The risk that an equity investor takes is that the project may not yield the desired profit or even result in a financial loss in case of a slump in the property prices or rentals in the region. In an extreme case, it might mean that the investor does not get back any reasonable return in case the project fails. However, even if the business environment is good, there is a lot of uncertainty regarding the holding period because normally equity in real estate does not have a well-developed secondary market. If there is a downturn, you may find yourself locked into a holding period that maybe five years upwards.
The Pros and Cons of Lending-Based Real Estate Crowdfunding
Given the same set of circumstances, it is taken for granted then lending is safer than equity in real estate. The basic reason behind this is that in case the property is foreclosed and sold off, the debtors will have preference over the equity holders. However, despite the lower returns that debt fetches, it should not be presumed that debt would always be a safer bet. If the project itself is intrinsically bad, the loss can wipe out everyone. However, normally, debt investments have a certain stability and predictability associated with them as opposed to the complete uncertainty of equity investments. The returns to the investor are generally based on a contracted rate of interest that the borrower is obligated to pay regardless of the performance of his asset. Investors can also choose the period of their investment, which is far shorter than of equity.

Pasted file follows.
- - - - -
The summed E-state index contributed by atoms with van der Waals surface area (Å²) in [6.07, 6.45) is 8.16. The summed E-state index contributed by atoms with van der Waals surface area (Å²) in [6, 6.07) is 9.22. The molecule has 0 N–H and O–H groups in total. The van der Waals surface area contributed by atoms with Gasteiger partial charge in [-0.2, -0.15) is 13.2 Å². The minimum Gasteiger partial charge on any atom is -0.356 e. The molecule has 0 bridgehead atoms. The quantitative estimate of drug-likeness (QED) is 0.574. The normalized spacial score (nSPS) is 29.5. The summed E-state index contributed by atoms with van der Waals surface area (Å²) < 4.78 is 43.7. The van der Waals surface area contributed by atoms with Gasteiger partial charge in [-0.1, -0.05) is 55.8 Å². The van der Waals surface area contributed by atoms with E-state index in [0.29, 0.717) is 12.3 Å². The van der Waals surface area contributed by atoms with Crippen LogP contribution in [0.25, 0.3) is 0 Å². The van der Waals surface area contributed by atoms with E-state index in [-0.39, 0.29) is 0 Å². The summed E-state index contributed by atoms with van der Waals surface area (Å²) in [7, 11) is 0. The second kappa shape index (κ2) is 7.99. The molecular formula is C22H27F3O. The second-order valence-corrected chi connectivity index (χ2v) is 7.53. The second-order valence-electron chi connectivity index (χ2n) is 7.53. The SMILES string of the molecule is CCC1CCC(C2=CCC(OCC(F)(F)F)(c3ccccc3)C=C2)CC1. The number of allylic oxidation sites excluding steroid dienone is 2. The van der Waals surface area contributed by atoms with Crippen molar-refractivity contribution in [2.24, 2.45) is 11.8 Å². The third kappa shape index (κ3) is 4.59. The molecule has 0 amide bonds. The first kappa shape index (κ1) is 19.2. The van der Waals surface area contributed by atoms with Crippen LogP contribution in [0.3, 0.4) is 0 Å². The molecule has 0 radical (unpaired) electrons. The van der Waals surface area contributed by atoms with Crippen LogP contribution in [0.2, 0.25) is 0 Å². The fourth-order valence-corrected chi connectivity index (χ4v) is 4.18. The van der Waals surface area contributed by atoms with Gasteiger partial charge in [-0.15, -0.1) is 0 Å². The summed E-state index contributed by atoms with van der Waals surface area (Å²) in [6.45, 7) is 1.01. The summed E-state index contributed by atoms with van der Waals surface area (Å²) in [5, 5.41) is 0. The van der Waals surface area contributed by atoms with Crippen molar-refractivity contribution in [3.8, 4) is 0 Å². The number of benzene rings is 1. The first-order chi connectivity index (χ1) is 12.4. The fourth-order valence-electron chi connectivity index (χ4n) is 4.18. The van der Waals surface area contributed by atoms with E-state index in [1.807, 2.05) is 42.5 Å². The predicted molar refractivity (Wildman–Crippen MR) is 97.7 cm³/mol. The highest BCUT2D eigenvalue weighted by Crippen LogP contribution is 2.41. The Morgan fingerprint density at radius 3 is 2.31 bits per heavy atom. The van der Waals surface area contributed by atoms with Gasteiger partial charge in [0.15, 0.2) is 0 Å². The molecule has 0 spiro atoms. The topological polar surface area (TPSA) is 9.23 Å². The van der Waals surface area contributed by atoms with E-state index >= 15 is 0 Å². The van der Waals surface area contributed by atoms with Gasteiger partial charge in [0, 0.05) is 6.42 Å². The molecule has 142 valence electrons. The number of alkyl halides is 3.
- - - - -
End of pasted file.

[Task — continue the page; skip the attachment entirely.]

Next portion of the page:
As will be appreciated, the risk of debt investment being lower, it also means that the returns from the investment will also be lower. In case, the property produces very good returns by way of lucrative rental incomes or a big jump in the sale price, debt investors will not be able to profit by it. Conversely, investors are also better insulated against extraordinary losses.
While the investment process is quite simple, it may not be equally easy to choose the right crowdfunding platform that gives the right mix of safety, reliability, and returns. Many of the platforms have eligibility norms so investors will need to qualify in terms of net worth or income criteria. Different platforms have different minimum investment amounts so investors should ideally hunt out the lowest ones so that they can diversify their portfolios more easily. Conduct research on each of the platforms that are shortlisted to establish their levels of transparency and business health. Finding out about the credentials of the key people and the levels of complaints should not be ignored. More importantly, investors should be able to identify projects that fit their risk profile. Also, investigate what the business model of the crowdfunding platforms is. Even though all platforms will charge fees, investors should target those that charge the least.